Can getting a non-degree credential from a college enhance your career prospects?
New research shows the answer is absolutely yes.
Along with “online learning,” perhaps the most significant change to modern education is the rise of non-degree credentials. A new report from the Strada Education Network shows that while non-degree credentials (excluding professional licensure) used to be a minor supplement to an education, they are increasingly seen as crucial additions to a college education, and even the primary educational attainment for people who have not gone to college.
According to the report, a full 40% of working-age Americans have completed a non-degree program or earned a non-degree credential. That’s just slightly less than the 46% of American adults who have a college degree. A full 20% of American adults list a non-degree credential or program as their highest level of education.
Calbright was founded to support people who are looking for a non-degree certificate to drive their economic mobility. A number of private companies, including major tech giants, have been creating similar programs. But there is still relatively little research on what non-degree credentials do for job seekers — especially diverse student populations — and what kind of programs best support them.
For institutions whose purpose is to support disadvantaged students, it matters a lot to know: is what we’re doing the best kind of support we can offer?
Strada’s new research suggests that right now community colleges, like Calbright, are best-in-class when it comes to non-degree education programs.
Satisfaction is High at Community Colleges
A wide variety of institutions offer non-degree credentials, including public colleges, for-profit educational institutions, and businesses offering certificates in the areas they hire for. No single type of institution, Strada found, awards more than 20 percent of the non-degree credentials earned in the U.S.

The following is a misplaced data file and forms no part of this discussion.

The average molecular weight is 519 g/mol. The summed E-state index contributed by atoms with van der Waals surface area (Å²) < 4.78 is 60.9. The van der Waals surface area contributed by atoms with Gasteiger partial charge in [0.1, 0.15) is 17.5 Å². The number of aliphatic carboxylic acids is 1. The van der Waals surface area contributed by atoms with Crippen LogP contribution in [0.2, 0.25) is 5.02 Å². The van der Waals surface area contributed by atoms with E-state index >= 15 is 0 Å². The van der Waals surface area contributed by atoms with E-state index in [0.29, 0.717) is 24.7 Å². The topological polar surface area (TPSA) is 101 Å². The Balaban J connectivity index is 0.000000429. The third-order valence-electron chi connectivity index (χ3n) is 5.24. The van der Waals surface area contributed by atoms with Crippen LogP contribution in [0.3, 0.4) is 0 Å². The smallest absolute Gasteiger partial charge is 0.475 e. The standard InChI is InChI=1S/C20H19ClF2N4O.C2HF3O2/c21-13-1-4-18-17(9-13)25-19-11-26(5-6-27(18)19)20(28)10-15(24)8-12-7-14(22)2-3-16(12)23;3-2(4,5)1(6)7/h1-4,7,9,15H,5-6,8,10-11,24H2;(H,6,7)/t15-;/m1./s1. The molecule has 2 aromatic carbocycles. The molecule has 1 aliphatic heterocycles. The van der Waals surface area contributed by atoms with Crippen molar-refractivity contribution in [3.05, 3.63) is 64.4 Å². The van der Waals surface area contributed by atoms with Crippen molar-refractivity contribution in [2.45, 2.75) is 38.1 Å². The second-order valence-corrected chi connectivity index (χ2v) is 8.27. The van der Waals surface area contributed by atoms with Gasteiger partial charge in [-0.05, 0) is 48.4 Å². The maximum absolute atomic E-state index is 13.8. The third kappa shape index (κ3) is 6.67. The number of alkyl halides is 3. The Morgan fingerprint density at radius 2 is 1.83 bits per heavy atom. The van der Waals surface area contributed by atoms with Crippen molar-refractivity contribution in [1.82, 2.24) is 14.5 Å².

Of those institutions, community colleges scored the highest in student and alumni satisfaction:
- 78 percent said it was worth the cost;
- 67 percent said it made them an attractive candidate for jobs; and
- 61 percent said it helped them achieve their goals.
That’s significantly higher than those offered by individual businesses and companies, whose students and alumni rated them 54%, 40%, and 49% respectively.
So while there’s still much to learn, the approach taken by community colleges is clearly the current best-in-class. Community Colleges are leading, not following.
The Most Vulnerable Populations Get the Most Out of Non-Degree Programs
“The largest premium associated with nondegree credentials is for those with a high school education or less,” the report says, which pairs well with Calbright’s focus on supporting education equity across diverse populations.
People who have an associate degree or less as their highest level of education receive a significant benefit from holding a non-degree credential, the report notes. They “reported earnings of $50,000 annually, a substantial premium over the median earnings of high school graduates ($32,000).”
(Note that this data is taken from across the country, and thus is not specifically reflective of California salaries.)
Calbright’s student body is exceptionally diverse, with an outsized representation (24%) of Black students when compared to California’s population (6.5% according to the U.S. Census Bureau). The report’s finding that Black Americans expressed notable satisfaction with their non-degree credentials reflects the tangible need for our unique model of education and importance of serving traditionally marginalized communities.
Also good news for Calbright: shorter non-degree programs do better than long ones. While Calbright is self-paced, and encourages students to work at a schedule that works for them, we are also focused on getting students through the program and into their new work as quickly as possible.
“Our analysis suggests that the length of a certificate program is a poor predictor of its outcomes,” the report says. “Comparing certificate programs of varied lengths does not reveal a clear or consistent pattern. In several cases, shorter programs lead to better outcomes than longer programs.”
A Great Development in Adult Education
While the boost from a non-degree credential was highest for people with associate degrees or less, “[W]e find that nondegree credentials yield positive returns, especially when combined with associate and bachelor’s degrees,” the report concluded. Non-degree programs like ours are a way that people of diverse backgrounds and varied levels of educational attainment can boost their prospects in the modern economy.
We’re off to a great start, and research like this helps us get even better.